Greenhouse gases 2022: sharp drop in building emissions

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 (Image: Pixabay CC0)
(Image: Pixabay CC0)

In 2022, Switzerland emitted 41.6 million tonnes of CO2 equivalent (CO2 eq.), 3.5 million tonnes less than in 2021. Overall, emissions were 24% below their 1990 level. These figures are based on the Federal Office for the Environment’s (FOEN) annual greenhouse gas inventory. The building sector, in particular, achieved a sharp drop, due to lower consumption of gas and heating oil as a result of a particularly mild winter. Emissions from the industrial sector also fell. Emissions from transport and agriculture fell only slightly.

The FOEN will submit the Swiss greenhouse gas inventory to the United Nations Framework Convention on Climate Change (UNFCCC) in April 2024. This inventory provides a complete picture of greenhouse gas emissions, as required by the Paris Agreement (climate agreement).

Building sector : - 44% compared with 1990

In 2022, the building sector emitted 9.4 million tonnes of CO2e, 44% less than in 1990. In fact, gas and oil consumption for heating buildings was down on the previous year due to the exceptionally mild winter. Emissions from this sector are on a downward trend, despite the fact that the surface area heated has increased by more than 50% since 1990. This decrease is mainly due to improved energy efficiency and the increasing installation of heat pumps, particularly during building refurbishments.

Industry sector: -27% compared to 1990

In 2022, emissions from the industrial sector amounted to 9.6 million tonnes of CO2e, corresponding to a reduction of around 27% on 1990, or 0.9 million tonnes on the previous year. This reduction is mainly due to the installation of a catalytic converter at the headquarters of Arxada SA (formerly Lonza SA) in Visp, and to the gas-saving measures recommended by the Federal Council for the winter of 2022/2023. As part of these cost-saving measures, the Federal Council also recommended switching from gas to fuel oil, but this resulted in only a small amount of additional emissions (9400 tonnes of CO2 eq.).

Transport sector: -8% compared with 1990

In 2022, the transport sector emitted around 13.7 million tonnes of CO2e, just 0.16 million tonnes less than the previous year. Transport emissions were thus 8% below their 1990 level. Under the CO2 Act, part of this sector’s emissions are offset through the obligation on fuel importers to compensate. In the greenhouse gas inventory, these reductions are attributed to the sector in which they were achieved. According to estimates, reductions in the transport sector amounted to 0.7 million tonnes of CO2e. In addition, various offsetting projects reduced emissions in other sectors by around 0.2 million tonnes of CO2e (e.g. through the use of waste heat or the promotion of district heating networks).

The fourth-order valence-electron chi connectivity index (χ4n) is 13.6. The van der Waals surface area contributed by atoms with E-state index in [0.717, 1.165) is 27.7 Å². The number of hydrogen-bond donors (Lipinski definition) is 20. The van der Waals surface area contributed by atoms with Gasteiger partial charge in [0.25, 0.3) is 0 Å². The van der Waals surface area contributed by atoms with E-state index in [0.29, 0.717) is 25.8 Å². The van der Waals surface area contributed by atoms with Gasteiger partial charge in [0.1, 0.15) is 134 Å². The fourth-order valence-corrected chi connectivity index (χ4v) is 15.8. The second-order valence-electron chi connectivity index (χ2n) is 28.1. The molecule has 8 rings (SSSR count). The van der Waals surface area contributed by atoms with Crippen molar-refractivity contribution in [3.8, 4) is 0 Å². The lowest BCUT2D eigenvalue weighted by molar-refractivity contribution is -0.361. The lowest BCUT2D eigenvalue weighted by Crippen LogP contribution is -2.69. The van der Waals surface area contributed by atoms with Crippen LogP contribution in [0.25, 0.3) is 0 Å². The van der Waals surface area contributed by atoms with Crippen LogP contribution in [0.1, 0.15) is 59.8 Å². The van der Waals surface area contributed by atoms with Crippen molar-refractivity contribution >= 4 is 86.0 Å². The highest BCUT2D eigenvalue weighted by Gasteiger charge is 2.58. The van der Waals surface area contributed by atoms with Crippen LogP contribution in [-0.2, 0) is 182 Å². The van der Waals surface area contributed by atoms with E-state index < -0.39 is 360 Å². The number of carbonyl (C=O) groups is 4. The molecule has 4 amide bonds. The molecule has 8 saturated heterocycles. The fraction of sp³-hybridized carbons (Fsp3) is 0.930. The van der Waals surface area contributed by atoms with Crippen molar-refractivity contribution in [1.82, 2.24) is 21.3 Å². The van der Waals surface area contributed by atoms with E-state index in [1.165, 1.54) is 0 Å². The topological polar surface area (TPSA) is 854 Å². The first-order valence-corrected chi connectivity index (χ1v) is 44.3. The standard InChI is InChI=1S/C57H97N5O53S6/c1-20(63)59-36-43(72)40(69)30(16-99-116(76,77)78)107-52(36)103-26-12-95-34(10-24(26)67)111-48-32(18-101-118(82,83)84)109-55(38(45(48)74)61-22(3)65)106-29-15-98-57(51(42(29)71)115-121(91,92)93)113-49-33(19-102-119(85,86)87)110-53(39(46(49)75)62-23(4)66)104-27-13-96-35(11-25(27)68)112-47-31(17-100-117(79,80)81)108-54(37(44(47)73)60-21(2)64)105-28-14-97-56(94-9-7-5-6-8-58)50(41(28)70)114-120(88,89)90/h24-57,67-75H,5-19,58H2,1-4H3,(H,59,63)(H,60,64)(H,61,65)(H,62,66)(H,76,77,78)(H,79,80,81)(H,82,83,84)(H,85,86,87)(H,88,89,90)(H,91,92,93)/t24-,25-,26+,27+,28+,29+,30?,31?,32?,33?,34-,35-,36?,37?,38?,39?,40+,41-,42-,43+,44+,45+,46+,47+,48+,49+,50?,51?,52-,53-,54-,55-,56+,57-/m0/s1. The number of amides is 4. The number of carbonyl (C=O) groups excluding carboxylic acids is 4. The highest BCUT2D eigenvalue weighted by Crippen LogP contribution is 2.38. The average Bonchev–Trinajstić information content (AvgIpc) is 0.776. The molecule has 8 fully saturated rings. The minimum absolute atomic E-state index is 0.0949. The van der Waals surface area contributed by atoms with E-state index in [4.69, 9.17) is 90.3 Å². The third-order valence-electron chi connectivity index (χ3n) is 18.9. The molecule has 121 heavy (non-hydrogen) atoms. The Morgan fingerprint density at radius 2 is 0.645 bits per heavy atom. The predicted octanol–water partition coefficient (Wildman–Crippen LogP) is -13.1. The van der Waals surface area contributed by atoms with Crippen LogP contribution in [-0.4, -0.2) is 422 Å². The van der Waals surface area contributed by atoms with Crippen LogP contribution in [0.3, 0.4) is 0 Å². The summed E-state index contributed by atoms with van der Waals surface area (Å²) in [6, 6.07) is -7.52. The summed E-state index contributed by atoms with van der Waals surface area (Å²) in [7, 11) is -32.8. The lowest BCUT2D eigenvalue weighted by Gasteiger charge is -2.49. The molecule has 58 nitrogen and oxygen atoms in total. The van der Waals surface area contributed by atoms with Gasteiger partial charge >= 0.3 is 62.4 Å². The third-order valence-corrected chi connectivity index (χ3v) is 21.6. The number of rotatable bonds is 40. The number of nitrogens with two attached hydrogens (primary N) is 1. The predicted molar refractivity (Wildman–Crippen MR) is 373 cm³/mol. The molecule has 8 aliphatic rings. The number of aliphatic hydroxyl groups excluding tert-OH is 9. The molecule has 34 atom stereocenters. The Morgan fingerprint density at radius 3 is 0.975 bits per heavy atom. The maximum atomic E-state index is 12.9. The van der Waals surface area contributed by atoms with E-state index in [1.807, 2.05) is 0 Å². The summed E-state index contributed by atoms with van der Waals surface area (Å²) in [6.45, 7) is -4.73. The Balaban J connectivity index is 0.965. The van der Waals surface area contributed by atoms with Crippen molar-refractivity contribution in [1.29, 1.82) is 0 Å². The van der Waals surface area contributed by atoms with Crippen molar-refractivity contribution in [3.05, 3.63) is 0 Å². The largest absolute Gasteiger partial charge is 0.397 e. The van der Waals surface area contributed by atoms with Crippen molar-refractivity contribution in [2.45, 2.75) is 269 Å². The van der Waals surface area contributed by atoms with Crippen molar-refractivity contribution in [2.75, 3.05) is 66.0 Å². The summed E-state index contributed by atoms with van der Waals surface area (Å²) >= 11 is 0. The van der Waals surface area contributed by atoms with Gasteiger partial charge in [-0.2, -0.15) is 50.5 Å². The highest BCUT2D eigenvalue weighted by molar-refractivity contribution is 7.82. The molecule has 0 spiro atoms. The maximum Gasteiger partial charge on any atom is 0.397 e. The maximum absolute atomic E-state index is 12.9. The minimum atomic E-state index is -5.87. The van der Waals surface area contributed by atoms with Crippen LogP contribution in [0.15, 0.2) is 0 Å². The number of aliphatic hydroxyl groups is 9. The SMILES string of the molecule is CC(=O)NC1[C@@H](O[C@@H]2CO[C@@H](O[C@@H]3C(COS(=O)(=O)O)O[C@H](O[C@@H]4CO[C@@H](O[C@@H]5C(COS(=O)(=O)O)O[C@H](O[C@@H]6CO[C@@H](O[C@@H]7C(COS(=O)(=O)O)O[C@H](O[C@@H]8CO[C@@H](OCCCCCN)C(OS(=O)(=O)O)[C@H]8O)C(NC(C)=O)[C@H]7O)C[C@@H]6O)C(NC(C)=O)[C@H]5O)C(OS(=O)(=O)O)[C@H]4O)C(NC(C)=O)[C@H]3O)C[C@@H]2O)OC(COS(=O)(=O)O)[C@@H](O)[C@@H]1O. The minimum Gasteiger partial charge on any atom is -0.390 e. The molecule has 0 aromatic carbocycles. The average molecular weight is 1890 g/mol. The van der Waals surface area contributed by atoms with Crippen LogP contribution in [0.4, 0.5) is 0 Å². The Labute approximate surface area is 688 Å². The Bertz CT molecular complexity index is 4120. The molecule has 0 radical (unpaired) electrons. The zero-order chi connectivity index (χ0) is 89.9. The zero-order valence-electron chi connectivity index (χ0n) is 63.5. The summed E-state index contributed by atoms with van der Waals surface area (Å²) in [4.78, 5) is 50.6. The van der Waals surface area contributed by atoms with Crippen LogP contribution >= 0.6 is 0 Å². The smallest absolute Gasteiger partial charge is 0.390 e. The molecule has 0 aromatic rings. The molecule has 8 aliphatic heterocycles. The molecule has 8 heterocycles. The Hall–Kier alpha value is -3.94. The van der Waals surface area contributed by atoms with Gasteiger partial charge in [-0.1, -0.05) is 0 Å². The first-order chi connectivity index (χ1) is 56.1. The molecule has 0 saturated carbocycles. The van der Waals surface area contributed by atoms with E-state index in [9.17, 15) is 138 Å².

Other emissions: agriculture, synthetic greenhouse gases and waste

Emissions from agriculture have fallen slightly. They will amount to 6.4 million tonnes of CO2e in 2022. A slight reduction was also achieved in emissions of synthetic greenhouse gases, such as those released by refrigerants, and in emissions from waste management. By 2022, other emissions will total 8.9 million tonnes of CO2e, 13% lower than in 1990.

Box 1: Including methane emissions in the greenhouse gas inventory
The climatic effect of greenhouse gas emissions depends on the heat they retain in the atmosphere (radiation effect) and the rate at which greenhouse gases break down in the atmosphere. Because of its greater radiation effect, methane is a much more powerful greenhouse gas than CO2. However, as methane degrades more rapidly in the atmosphere than CO2, its climatic effect diminishes within a few decades. Under the climate agreement, the greenhouse gas inventory must indicate methane’s average contribution to the greenhouse effect over a 100-year period (GWP100 metric). This method fails to take sufficient account of methane’s short-term climatic effect, and overestimates its long-term effect. During its next work cycle, the Intergovernmental Panel on Climate Change (IPCC) will draw up a methodological report on how to evaluate short-lived versus long-lived greenhouse gases. For the time being, Switzerland continues to use the GWP100 metric, as do other countries under the climate agreement.

Box 2: End of the Kyoto period: cancellation of surplus certificates
In October 2023, Switzerland submitted its closing report for the second commitment period of the Kyoto Protocol to the UNFCCC. UN experts reviewed this report in February 2024 and confirmed that Switzerland had fulfilled its commitment. In fact, it reduced its emissions by an average of 15.8% compared with 1990 levels over the period 2013-2020. To achieve its target, Switzerland also claimed certificates from climate protection projects abroad, in accordance with the rules of the Kyoto Protocol. These certificates were transferred to the Confederation by the Climate Cent Foundation. However, Switzerland did not need all the certificates to reach its target. Excess certificates, of which there are around 10 million, will be cancelled voluntarily. In this way, Switzerland is helping to reduce the global oversupply of certificates from the Kyoto Protocol period.

Federal Office for the Environment FOEN